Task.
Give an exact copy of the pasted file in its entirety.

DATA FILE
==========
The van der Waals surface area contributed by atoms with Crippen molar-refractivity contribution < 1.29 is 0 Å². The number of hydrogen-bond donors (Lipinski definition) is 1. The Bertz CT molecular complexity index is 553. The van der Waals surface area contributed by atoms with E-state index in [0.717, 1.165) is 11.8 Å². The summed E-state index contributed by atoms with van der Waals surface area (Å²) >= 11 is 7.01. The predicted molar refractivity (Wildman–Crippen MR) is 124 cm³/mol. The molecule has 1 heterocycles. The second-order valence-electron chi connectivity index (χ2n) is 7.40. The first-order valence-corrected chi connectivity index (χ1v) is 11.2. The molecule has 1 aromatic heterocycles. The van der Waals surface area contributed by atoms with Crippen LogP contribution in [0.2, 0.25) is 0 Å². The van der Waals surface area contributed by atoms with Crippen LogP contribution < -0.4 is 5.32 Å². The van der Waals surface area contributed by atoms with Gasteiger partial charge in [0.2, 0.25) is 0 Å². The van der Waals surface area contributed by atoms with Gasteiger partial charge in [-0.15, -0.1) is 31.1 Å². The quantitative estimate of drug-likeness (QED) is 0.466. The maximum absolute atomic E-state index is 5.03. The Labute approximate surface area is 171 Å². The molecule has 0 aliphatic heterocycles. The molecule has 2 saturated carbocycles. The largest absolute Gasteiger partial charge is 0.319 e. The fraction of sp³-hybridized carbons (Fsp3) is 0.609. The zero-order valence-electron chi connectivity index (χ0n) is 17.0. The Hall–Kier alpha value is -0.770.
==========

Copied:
The van der Waals surface area contributed by atoms with Crippen molar-refractivity contribution < 1.29 is 0 Å². The number of hydrogen-bond donors (Lipinski definition) is 1. The Bertz CT molecular complexity index is 553. The van der Waals surface area contributed by atoms with E-state index in [0.717, 1.165) is 11.8 Å². The summed E-state index contributed by atoms with van der Waals surface area (Å²) >= 11 is 7.01. The predicted molar refractivity (Wildman–Crippen MR) is 124 cm³/mol. The molecule has 1 heterocycles. The second-order valence-electron chi connectivity index (χ2n) is 7.40. The first-order valence-corrected chi connectivity index (χ1v) is 11.2. The molecule has 1 aromatic heterocycles. The van der Waals surface area contributed by atoms with Crippen LogP contribution in [0.2, 0.25) is 0 Å². The van der Waals surface area contributed by atoms with Crippen LogP contribution < -0.4 is 5.32 Å². The van der Waals surface area contributed by atoms with Gasteiger partial charge in [0.2, 0.25) is 0 Å². The van der Waals surface area contributed by atoms with Gasteiger partial charge in [-0.15, -0.1) is 31.1 Å². The quantitative estimate of drug-likeness (QED) is 0.466. The maximum absolute atomic E-state index is 5.03. The Labute approximate surface area is 171 Å². The molecule has 0 aliphatic heterocycles. The molecule has 2 saturated carbocycles. The largest absolute Gasteiger partial charge is 0.319 e. The fraction of sp³-hybridized carbons (Fsp3) is 0.609. The zero-order valence-electron chi connectivity index (χ0n) is 17.0. The Hall–Kier alpha value is -0.770.